Scottish politicians pursuing independence are determined to defy Chancellor of the Exchequer George Osborne by keeping the pound. They also want his borrowing costs, which are near record lows.
“I would be expecting to be borrowing at the same kind of rates,” Scottish Finance Secretary John Swinney said in an interview in Edinburgh two days ago. “That assists in the judgment that’s made about Scotland as a place to invest or a place that would be a source of bond finance.”
Winning independence is the cornerstone policy of the Scottish National Party, which dominates the semi-autonomous legislature in Edinburgh and is holding a referendum on Sept. 18 next year. The two governments are embroiled in public disagreements about whether Scotland would be able to enter a formal currency union with the rest of the U.K.
Yields on U.K. 10-year government bonds dropped to a record 1.41 percent 10 months ago as the European debt crisis worsened and investors turned to places perceived as havens. While yields have increased 48 basis points since then to 1.89 percent today, that’s still about two percentage points less than the average of the past decade and 46 basis points more than benchmark German bunds, data compiled by Bloomberg show.
“That is wishful thinking,” Stuart Thomson, chief economist and a fund manager at Ignis Asset Management in Glasgow, which oversees 68 billion pounds ($103 billion), said by telephone yesterday. “In the unlikely event of independence the reality would be very different.”
The prospect of the rest of the U.K. agreeing to a currency union to enable an independent Scotland to keep the pound was “highly unlikely,” Osborne said in Glasgow on April 23 when he published a Treasury paper on the issue. The study said that a joint currency wouldn’t work well without political union.
An independent Scotland can expect to be able to sell bonds at rates similar to the rest of the U.K. because of the sound financial management since the Scottish Parliament was re-established in 1999, according to Swinney.
That credibility would also appeal to ratings companies, Swinney said at his office in the parliament, which legislates on matters such as transport, health, justice and education, while the U.K. government controls the purse strings.
In a report published in October, Fitch Ratings said it was impossible to make any judgment on a possible rating because of the lack of information about the terms of any potential independence agreement. David Riley, the author of the report, declined to comment further when contacted this week.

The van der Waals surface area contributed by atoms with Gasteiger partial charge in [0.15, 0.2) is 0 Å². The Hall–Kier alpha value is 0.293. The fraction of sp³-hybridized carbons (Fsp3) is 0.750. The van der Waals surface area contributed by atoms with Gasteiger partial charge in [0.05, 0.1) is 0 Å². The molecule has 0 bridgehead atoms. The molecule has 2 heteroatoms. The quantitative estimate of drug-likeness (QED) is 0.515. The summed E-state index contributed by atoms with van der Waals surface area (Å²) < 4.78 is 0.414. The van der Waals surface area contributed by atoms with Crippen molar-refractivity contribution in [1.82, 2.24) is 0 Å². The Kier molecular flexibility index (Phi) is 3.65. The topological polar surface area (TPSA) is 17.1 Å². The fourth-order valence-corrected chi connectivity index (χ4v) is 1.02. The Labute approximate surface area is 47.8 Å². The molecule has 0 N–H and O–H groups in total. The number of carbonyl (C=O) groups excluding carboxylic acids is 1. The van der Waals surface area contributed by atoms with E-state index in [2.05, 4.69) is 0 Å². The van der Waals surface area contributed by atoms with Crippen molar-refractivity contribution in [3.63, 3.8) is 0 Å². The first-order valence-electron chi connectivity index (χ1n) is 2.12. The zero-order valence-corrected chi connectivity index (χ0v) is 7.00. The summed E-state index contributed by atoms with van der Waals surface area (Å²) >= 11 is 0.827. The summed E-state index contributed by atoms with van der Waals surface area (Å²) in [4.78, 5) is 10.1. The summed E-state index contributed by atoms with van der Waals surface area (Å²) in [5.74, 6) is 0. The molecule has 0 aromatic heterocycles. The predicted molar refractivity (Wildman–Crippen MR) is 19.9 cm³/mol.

New sovereign borrowers in the capital markets can often be attractive to investors, Jim Leaviss, a bond manager at Prudential Plc’s M&G unit, which oversees 228 billion pounds, said in a telephone interview two days ago.
“Rare names often trade at a premium,” Leaviss said. “You should not automatically assume it would have to pay more than existing borrowers with a similar credit rating.”
Ten-year yields are lower than they were three months ago when the U.K. lost its AAA credit rating at Moody’s Investors Service, which lowered the country one level to Aa1. Fitch stripped Britain of its top grade on April 19.
The Scottish government wants independence to gain control of all the economic levers to spend more money on projects to revive growth. Swinney has control over a budget of 28.5 billion pounds this year, mainly financed by a grant from the U.K. Treasury. Total public spending in Scotland in the fiscal year through the end of March 2012, the latest available figure, was 64.5 billion pounds, government figures show.
So far the SNP’s arguments haven’t found favour with voters. Opinion polls show a consistent lead of 20 percentage points for those wanting to retain the status quo and stay in the U.K. The debate has centred on issues such as North Sea oil, Britain’s Trident nuclear deterrent as well as the economy, taxes, debt and the currency.
The devolved administration in Edinburgh is responsible for about half of public spending in Scotland.
In 2011-12 Scotland’s budget deficit, including a geographic share of North Sea oil and gas revenue, would have been 2.3 percent of gross domestic product, according to the Government Expenditure & Revenue Scotland published in March. The U.K.’s deficit was 6 percent of GDP, the report said.
New powers approved by the U.K. government, which will come into effect in 2015, will allow Scotland to borrow 200 million pounds a year up to a maximum of 2.2 billion pounds.
“You could see a relatively stronger financial position giving us choices about what we would do with our relative strength and one option would be to borrow less,” Swinney said.
The Scottish government accepts that in the event of a formal currency union that the Bank of England, as the monetary authority, would be able to impose limits on how much an independent Scotland could borrow in a single year or how much total debt it could have, Swinney said.
The pound has fallen 3.2 percent against nine developed-market peers this year, the worst performer after the yen, according to Bloomberg Correlation-Weighted Indexes.
“Those are entirely legitimate and understandable issues for an independent monetary authority,” he said. “Yes we would have a limitation on our level of debt, yes I would envisage us having a limitation on the level of our borrowing.”